Convergent validity was determined by examining the relationships between the 3 balance measures and instruments measuring similar constructs. The relationships between the total score of the 3 balance measures and those of the BI at each DAS point were examined with Spearman’s ρ correlation coefficient.
The predictive validity of the 3 balance measures was assessed by comparing the results of the 3 balance measures at 14, 30, and 90 DAS with that of the MAS at 180 DAS by use of Spearman’s ρ correlation coefficient.
Because there is no consensus regarding how best to assess the responsiveness of measurement instruments, 2 approaches were used in this study. First, effect size (ES) was calculated by dividing the mean change scores by the standard deviation of the change score in the same subjects. According to Cohen’s criteria,42 an ES >0.8 is large, 0.5 to 0.8 is moderate, and 0.2 to 0.5 is small. In addition, Wilcoxon matched-pairs signed-rank tests were performed to determine the statistical significance of the change scores. Furthermore, to determine whether the responsiveness of the measures varied depending on the initial stroke-induced deficits, patients were stratified into 1 of the following 3 groups on the basis of their FM scores: 0 to 35, severe; 36 to 79, moderate; and ≥80, mild.43
A total of 128 patients with a wide spectrum of balance deficits, ranging from asymptomatic patients to the bedridden, were originally recruited for the study. However, 5 patients declined to participate in the study; 13 patients were lost to follow-up at 30 DAS; and another 17 patients were lost to follow-up at 90 DAS. A total of 80 patients completed follow-up at 180 DAS.Table 1 presents detailed characteristics of the cohort of patients in the study.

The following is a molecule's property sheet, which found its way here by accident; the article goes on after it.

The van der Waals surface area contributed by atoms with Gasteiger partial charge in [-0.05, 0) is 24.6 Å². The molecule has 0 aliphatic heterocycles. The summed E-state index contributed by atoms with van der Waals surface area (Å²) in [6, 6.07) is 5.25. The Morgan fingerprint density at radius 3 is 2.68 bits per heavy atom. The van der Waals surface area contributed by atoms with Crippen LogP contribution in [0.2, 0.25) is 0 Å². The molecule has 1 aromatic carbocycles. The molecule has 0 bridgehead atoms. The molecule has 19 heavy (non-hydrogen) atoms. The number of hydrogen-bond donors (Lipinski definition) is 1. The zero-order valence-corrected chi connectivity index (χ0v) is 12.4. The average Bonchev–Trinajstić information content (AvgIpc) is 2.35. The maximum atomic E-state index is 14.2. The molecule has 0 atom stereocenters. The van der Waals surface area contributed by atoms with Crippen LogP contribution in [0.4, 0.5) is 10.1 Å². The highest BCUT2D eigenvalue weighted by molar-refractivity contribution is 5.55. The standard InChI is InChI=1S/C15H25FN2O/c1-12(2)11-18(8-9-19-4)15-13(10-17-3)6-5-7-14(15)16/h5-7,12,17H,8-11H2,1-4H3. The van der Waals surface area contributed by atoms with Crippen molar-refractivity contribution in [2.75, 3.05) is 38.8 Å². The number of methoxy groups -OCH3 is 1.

Table 2 shows the distributions of the 3 balance measures at 4 DAS points. For the entire sample, scores at the 4 DAS points spanned virtually the entire range; however, the FM-B and BBS showed notable floor effects at 14 DAS, and the BBS showed significant ceiling effects at 90 and 180 DAS.
One hundred twelve patients participated in the reliability investigation. This study group consisted of 52 women and 60 men with a mean age of 69 years (SD, 11.3). Eleven patients were excluded from the analysis because they were not rated by both raters within 24 hours.
The medians (ranges) of weighted κ statistics for each item of the PASS, FM-B, and BBS were 0.88 (0.61 to 0.96), 0.79 (0.71 to 0.95), and 0.92 (0.59 to 0.94), respectively, indicating good individual item agreement. The ICCs (95% CI) for the total scores of the PASS, FM-B, and BBS were 0.97 (0.95 to 0.98), 0.92 (0.88 to 0.95), and 0.95 (0.93 to 0.97), respectively, indicating excellent total score agreement. The Cronbach’s α of the PASS, FM-B, and BBS ranged from 0.94 to 0.96, 0.85 to 0.91, and 0.92 to 0.98, respectively, on all 4 DAS, indicating high internal consistency.
Table 3 shows the intercorrelations between the 3 balance measures. The pairwise correlations of the 3 balance measures were high at each stage of stroke, indicating high concurrent validity.
The scores of the 3 balance measures were highly correlated with those of the BI scores at the 4 selected time points after stroke (Spearman’s ρ ≥0.86,P<0.0001), indicating good convergent validity (Table 4).
The scores of the 3 balance measures at the earlier 3 DAS points were highly correlated with the MAS scores on evaluations on 180 DAS (Spearman’s ρ ≥0.8,P<0.0001), indicating good predictive validity (Table 4).